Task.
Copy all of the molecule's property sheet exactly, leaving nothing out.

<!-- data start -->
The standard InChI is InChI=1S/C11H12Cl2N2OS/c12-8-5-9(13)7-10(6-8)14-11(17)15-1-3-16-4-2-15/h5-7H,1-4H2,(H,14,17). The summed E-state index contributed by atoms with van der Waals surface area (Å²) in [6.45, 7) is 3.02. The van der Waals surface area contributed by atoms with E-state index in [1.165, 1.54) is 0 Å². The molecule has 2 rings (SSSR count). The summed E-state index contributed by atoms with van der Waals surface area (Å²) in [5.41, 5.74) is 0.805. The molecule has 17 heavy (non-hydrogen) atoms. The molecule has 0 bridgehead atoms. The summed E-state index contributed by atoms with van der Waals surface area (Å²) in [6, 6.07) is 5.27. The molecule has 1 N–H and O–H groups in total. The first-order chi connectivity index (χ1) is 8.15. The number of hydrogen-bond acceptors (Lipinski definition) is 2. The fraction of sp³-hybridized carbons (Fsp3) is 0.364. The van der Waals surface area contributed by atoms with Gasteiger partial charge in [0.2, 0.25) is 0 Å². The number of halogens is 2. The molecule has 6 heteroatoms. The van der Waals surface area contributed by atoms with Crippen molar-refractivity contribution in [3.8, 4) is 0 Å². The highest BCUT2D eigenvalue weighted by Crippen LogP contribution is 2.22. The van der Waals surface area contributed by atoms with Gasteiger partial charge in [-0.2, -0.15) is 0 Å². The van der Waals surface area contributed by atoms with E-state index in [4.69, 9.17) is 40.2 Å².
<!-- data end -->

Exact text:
The standard InChI is InChI=1S/C11H12Cl2N2OS/c12-8-5-9(13)7-10(6-8)14-11(17)15-1-3-16-4-2-15/h5-7H,1-4H2,(H,14,17). The summed E-state index contributed by atoms with van der Waals surface area (Å²) in [6.45, 7) is 3.02. The van der Waals surface area contributed by atoms with E-state index in [1.165, 1.54) is 0 Å². The molecule has 2 rings (SSSR count). The summed E-state index contributed by atoms with van der Waals surface area (Å²) in [5.41, 5.74) is 0.805. The molecule has 17 heavy (non-hydrogen) atoms. The molecule has 0 bridgehead atoms. The summed E-state index contributed by atoms with van der Waals surface area (Å²) in [6, 6.07) is 5.27. The molecule has 1 N–H and O–H groups in total. The first-order chi connectivity index (χ1) is 8.15. The number of hydrogen-bond acceptors (Lipinski definition) is 2. The fraction of sp³-hybridized carbons (Fsp3) is 0.364. The van der Waals surface area contributed by atoms with Gasteiger partial charge in [0.2, 0.25) is 0 Å². The number of halogens is 2. The molecule has 6 heteroatoms. The van der Waals surface area contributed by atoms with Crippen molar-refractivity contribution in [3.8, 4) is 0 Å². The highest BCUT2D eigenvalue weighted by Crippen LogP contribution is 2.22. The van der Waals surface area contributed by atoms with Gasteiger partial charge in [-0.2, -0.15) is 0 Å². The van der Waals surface area contributed by atoms with E-state index in [4.69, 9.17) is 40.2 Å².